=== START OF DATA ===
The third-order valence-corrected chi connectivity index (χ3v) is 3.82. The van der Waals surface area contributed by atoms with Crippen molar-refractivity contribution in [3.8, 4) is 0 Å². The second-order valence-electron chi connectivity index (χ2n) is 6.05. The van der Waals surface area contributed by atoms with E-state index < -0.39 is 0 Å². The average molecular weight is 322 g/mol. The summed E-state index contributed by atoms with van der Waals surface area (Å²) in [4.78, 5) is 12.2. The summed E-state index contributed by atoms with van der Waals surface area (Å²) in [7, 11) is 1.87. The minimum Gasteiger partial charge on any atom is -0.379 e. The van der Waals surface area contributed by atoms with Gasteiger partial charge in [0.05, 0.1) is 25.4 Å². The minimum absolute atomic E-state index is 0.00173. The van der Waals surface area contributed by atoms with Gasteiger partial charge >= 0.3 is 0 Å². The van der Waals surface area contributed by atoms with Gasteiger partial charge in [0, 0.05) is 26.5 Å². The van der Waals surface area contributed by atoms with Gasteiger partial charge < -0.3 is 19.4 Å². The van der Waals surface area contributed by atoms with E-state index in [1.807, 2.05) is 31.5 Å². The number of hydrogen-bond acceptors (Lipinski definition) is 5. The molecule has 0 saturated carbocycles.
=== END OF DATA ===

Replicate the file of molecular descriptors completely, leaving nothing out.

The third-order valence-corrected chi connectivity index (χ3v) is 3.82. The van der Waals surface area contributed by atoms with Crippen molar-refractivity contribution in [3.8, 4) is 0 Å². The second-order valence-electron chi connectivity index (χ2n) is 6.05. The van der Waals surface area contributed by atoms with E-state index < -0.39 is 0 Å². The average molecular weight is 322 g/mol. The summed E-state index contributed by atoms with van der Waals surface area (Å²) in [4.78, 5) is 12.2. The summed E-state index contributed by atoms with van der Waals surface area (Å²) in [7, 11) is 1.87. The minimum Gasteiger partial charge on any atom is -0.379 e. The van der Waals surface area contributed by atoms with Gasteiger partial charge in [0.05, 0.1) is 25.4 Å². The minimum absolute atomic E-state index is 0.00173. The van der Waals surface area contributed by atoms with Gasteiger partial charge >= 0.3 is 0 Å². The van der Waals surface area contributed by atoms with Gasteiger partial charge in [0, 0.05) is 26.5 Å². The van der Waals surface area contributed by atoms with Gasteiger partial charge < -0.3 is 19.4 Å². The van der Waals surface area contributed by atoms with E-state index in [1.807, 2.05) is 31.5 Å². The number of hydrogen-bond acceptors (Lipinski definition) is 5. The molecule has 0 saturated carbocycles.